My unit scrapped them in the 1980's and went to gas stoves.

It is only money after all. Not worth a child getting burned.
AnswerID: 411007

Follow Up By: MrBitchi (QLD) - Tuesday, Mar 30, 2010 at 08:37

Tuesday, Mar 30, 2010 at 08:37
Aahh, the old "choofer"... Some things are best left to memories ;-)
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Reply By: Member - Stephen L (Clare SA) - Tuesday, Mar 30, 2010 at 09:12

Tuesday, Mar 30, 2010 at 09:12
Hi Ian
We did test years ago out in the very cold mornings in the Simpson. My Coleman Dual Fuel burner boiled water in around 6 minutes, while 20 minutes later the large gas cooker were still simmering the water. At very cold temperatures, the outside of the gas cylinders were icing up and making them almost useless.

For me in very cold conditions, the dual fuel wins hands down.


Cheers

Stephen
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AnswerID: 411014

Reply By: Honky - Tuesday, Mar 30, 2010 at 10:10

Tuesday, Mar 30, 2010 at 10:10
If you look at the brochures for Duel fuel it shows more BTUs for petrol than gas.
In the past I have had the cartridge stoves but found they can leak when used a lot.

Honky
AnswerID: 411028

Reply By: TerraFirma - Tuesday, Mar 30, 2010 at 14:55

Tuesday, Mar 30, 2010 at 14:55
I have noticed that there are higher output butane stoves on the market than the standard $20 specials. Whilst I haven't measured the different models I have used a $39.00 stove that had a noticeably better flame than the $20 special and did boil quicker. I would look for something better than the cheapies and without doubt butane cannisters are safer than Petrol IMO.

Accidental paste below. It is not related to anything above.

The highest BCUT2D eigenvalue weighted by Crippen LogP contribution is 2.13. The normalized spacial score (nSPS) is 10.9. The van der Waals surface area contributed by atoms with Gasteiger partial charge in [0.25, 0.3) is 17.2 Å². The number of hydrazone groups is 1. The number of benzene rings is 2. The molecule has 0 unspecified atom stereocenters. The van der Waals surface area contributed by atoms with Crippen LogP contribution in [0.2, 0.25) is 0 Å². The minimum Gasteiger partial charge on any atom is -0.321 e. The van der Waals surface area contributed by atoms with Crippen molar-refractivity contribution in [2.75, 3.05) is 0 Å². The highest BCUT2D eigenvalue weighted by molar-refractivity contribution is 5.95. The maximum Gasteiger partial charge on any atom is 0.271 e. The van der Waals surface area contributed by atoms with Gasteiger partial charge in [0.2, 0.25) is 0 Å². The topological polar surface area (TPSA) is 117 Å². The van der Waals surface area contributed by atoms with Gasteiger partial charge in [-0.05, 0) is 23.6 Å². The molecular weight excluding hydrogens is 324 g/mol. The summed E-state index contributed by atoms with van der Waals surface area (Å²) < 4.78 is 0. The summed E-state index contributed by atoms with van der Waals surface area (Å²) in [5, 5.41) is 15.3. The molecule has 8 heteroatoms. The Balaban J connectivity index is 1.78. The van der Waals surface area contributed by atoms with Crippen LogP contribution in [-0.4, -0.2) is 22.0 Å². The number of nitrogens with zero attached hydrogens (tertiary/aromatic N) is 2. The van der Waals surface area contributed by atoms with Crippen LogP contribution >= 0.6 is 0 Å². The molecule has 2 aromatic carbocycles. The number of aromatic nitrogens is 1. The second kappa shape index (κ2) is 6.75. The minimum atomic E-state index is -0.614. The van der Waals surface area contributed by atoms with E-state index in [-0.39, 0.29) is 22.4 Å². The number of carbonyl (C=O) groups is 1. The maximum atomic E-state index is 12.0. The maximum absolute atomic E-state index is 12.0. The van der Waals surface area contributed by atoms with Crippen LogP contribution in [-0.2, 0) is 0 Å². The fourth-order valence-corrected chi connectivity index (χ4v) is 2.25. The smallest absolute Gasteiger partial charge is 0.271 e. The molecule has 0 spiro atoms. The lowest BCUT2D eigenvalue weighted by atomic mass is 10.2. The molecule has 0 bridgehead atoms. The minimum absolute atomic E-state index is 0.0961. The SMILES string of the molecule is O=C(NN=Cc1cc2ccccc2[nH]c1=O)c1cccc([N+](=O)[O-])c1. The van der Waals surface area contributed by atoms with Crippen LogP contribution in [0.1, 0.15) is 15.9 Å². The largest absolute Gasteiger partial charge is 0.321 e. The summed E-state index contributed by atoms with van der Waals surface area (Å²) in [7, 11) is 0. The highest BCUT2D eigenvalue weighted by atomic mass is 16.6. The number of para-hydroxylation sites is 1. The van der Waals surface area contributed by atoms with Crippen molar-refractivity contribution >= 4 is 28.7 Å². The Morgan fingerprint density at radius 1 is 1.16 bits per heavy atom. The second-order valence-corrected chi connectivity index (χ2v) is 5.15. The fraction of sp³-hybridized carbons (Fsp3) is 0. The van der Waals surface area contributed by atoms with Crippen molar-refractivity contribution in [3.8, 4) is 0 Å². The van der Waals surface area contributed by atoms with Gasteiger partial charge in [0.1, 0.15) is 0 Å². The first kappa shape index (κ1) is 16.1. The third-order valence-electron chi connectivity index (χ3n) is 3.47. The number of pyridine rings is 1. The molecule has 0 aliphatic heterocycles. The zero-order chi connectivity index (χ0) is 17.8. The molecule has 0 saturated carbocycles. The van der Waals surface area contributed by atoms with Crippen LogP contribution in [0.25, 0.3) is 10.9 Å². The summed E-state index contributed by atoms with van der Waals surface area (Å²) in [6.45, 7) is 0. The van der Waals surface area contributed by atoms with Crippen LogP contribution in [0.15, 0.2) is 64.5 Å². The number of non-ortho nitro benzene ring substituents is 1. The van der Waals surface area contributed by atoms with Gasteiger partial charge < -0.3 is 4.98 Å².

AnswerID: 411066

Reply By: Honky - Tuesday, Mar 30, 2010 at 16:25

Tuesday, Mar 30, 2010 at 16:25
Now if they can just bring out a diesel stove at a reasonable price.
It would be the ducks guts.

Honky
AnswerID: 411076

Reply By: Member - Nick (TAS) - Tuesday, Mar 30, 2010 at 17:57

Tuesday, Mar 30, 2010 at 17:57
I always thought that 6 minutes 20 seconds WAS faster than 6 minutes 50 seconds........
Have used a Duell fuel stove for years and reacon its great.plus you always have a bit of petrol laying around to start that darn camp fire!!!!!!!!!!!
AnswerID: 411084

Reply By: Member - Amy G (QLD) - Tuesday, Mar 30, 2010 at 21:27

Tuesday, Mar 30, 2010 at 21:27
Having also used both, I prefer the dual fuel for the two burners and the longevity of the tank, oh and the fact that I can cook a mean stir fry on it :D I use Coleman fuel in mine- good price and a great seal on the can so no leakiness or fumes.
AnswerID: 411111

Reply By: 2000 Red Rodeo - Tuesday, Mar 30, 2010 at 22:10

Tuesday, Mar 30, 2010 at 22:10
Over the years I have spent hundreds of dollars on all sorts of stoves and gas bottles. I now leave all that expensive junk at home and take the $20 Butane stove.

Simple to use and don't take up much space and work fantastically. When we want to do a BBQ we put 2 back to back and put the grill over both of them.

The best bit is when they get a bit grubby. Instead of pulling them apart and cleaning them, you simply go out and buy a new one...because there only $20.

AnswerID: 411121

Follow Up By: Peter Horne [Krakka] - Wednesday, Mar 31, 2010 at 05:59

Wednesday, Mar 31, 2010 at 05:59
Just hope that you are not in a very cold or a windy area, not much chop in those conditions from my experience.

Regards
Peter
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FollowupID: 681227